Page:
A woman, they say, can carry a bag, but it is the shoe that carries a woman. The shoe fetish comes naturally to every woman and her mother. Sometimes I wonder if oestrogen has some karmic connection with our straps and soles. Whoever thinks otherwise never wallowed in the misery of not finding a matching pair for that red dress.
It is not mindless, this fetish of ours. We need Mojari's for salwars, chappals for churidars, wedges for trousers, stilettos for dresses, boots for winter, flip-flops for daily wear, pumps for travel, shiny straps for weddings and ballerinas, well - for change.
"And unlike unread books or unworn silk, unworn shoes do not hurt our conscience. Thank you. We are like this only."
The entire exercise of trying several pairs, fretting about the right size and requesting the salesman to take out the matching pair, contribute towards some sort of contentment. Research is not wrong when it tells us that buying shoes is like buying feelings. Indeed, it is. Think of the delicious kick you get when you pick a pack of chocolates even though you were actually shopping for dog food. You don't need it. And yet, you buy it. More often than not, we women are not driven by the need factor. Just the experience of shoe shopping can be exhilarating. How do I explain this? Let's say, the anticipation of the joy of buying footwear is more joyful than the actual buying part. Like the thrill of admiring a sports car. You want to own it, but the thought of owning is equally joyous. It's like a sensation as nebulous as air. You can't see it, but you can feel it.
Coming back to feelings, don't discount a deluge of despair on spotting those eight inch golden minarets. Many moons ago, there was a time when I was able to carry them with amazing ease. Not anymore. I know why it is difficult for men to grasp this, because they can pretty much wear the same shoe at eighteen and at sixty. Moreover, we women love heels because a desirable pair makes us feel tall, poised, and sexy. So even if we are a five feet nothing, in heels, we stand tall - like Alia Bhatt, revelling in the joy of being a woman. And unlike unread books or unworn silk, unworn shoes do not hurt our conscience. Thank you. We are like this only.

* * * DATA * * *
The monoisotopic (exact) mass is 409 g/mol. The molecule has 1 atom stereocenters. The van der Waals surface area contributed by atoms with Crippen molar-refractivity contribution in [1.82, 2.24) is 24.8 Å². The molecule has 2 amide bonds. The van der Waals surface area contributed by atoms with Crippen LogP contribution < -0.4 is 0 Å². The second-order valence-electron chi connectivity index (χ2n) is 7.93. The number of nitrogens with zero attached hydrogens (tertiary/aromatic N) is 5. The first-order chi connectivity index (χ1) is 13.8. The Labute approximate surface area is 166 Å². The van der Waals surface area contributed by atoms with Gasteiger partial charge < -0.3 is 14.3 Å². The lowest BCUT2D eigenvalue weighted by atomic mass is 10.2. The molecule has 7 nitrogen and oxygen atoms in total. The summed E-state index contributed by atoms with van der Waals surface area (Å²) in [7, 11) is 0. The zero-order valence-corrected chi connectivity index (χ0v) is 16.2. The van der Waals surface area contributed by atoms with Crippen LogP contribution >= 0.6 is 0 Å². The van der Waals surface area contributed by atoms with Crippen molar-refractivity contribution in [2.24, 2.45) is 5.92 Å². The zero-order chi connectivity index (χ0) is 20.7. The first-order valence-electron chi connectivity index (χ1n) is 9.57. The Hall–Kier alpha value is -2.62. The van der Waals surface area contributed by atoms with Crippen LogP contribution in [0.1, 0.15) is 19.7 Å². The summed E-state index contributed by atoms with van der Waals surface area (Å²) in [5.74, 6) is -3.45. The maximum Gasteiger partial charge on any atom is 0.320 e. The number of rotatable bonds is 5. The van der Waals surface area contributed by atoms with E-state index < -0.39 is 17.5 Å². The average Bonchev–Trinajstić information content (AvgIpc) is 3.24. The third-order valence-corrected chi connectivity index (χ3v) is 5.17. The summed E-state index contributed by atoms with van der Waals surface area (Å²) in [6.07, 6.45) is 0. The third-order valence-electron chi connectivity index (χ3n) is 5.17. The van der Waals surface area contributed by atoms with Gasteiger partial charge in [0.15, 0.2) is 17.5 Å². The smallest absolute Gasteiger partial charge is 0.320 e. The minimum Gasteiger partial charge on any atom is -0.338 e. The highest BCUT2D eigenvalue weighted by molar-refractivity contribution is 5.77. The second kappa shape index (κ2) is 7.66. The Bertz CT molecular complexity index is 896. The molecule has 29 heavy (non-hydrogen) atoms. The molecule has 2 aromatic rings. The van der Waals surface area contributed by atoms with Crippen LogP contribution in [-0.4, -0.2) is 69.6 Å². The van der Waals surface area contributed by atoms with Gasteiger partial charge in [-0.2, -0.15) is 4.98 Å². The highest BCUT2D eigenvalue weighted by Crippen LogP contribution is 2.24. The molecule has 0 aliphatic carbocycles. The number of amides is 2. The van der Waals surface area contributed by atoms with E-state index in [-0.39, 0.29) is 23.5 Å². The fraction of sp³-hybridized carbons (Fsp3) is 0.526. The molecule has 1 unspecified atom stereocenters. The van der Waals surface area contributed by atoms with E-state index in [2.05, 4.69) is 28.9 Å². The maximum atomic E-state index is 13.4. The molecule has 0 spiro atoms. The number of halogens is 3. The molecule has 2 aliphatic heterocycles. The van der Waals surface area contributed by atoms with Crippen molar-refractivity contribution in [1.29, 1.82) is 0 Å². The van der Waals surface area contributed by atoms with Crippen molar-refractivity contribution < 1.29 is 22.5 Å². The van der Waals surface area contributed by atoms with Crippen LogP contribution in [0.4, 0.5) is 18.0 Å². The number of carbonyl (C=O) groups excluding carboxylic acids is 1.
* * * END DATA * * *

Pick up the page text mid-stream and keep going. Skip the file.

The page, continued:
So each time I saunter in a shoe shop, my husband appears clueless. He is not able to fathom what the hell his wife is thinking. Anyway, shopping for him is as much fun as watching the grass grow. On days when his cup of shoe shopping woes runneth over, he asks, "Why do you want a new one? What's the issue with the one you are wearing? Not comfortable?"
Since comfort has nothing to do with shoe shopping, he gets the 'look'. Those who are married know what I mean. The 'look' is a stare that essentially translates to, "You won't get the logic, so stay away." On one of those rare occasions when he is really pissed, he quips, "How many times have I told you to wear walking shoes while shopping." At which point, I take a deep breath and begin counting backwards. Ten, nine, eight...
"Why don't you check out the electronic store and I'll join you in a bit?"
More often than not, the trick works.
So if you wish to enlighten me with sole searching quotes like, 'I wept because I had no shoes, until I saw a man who had no feet'; know that I am not a monk. And I own much less than the average of fifteen pair of shoes owned by women worldwide.
(This post originally appeared on Freebird)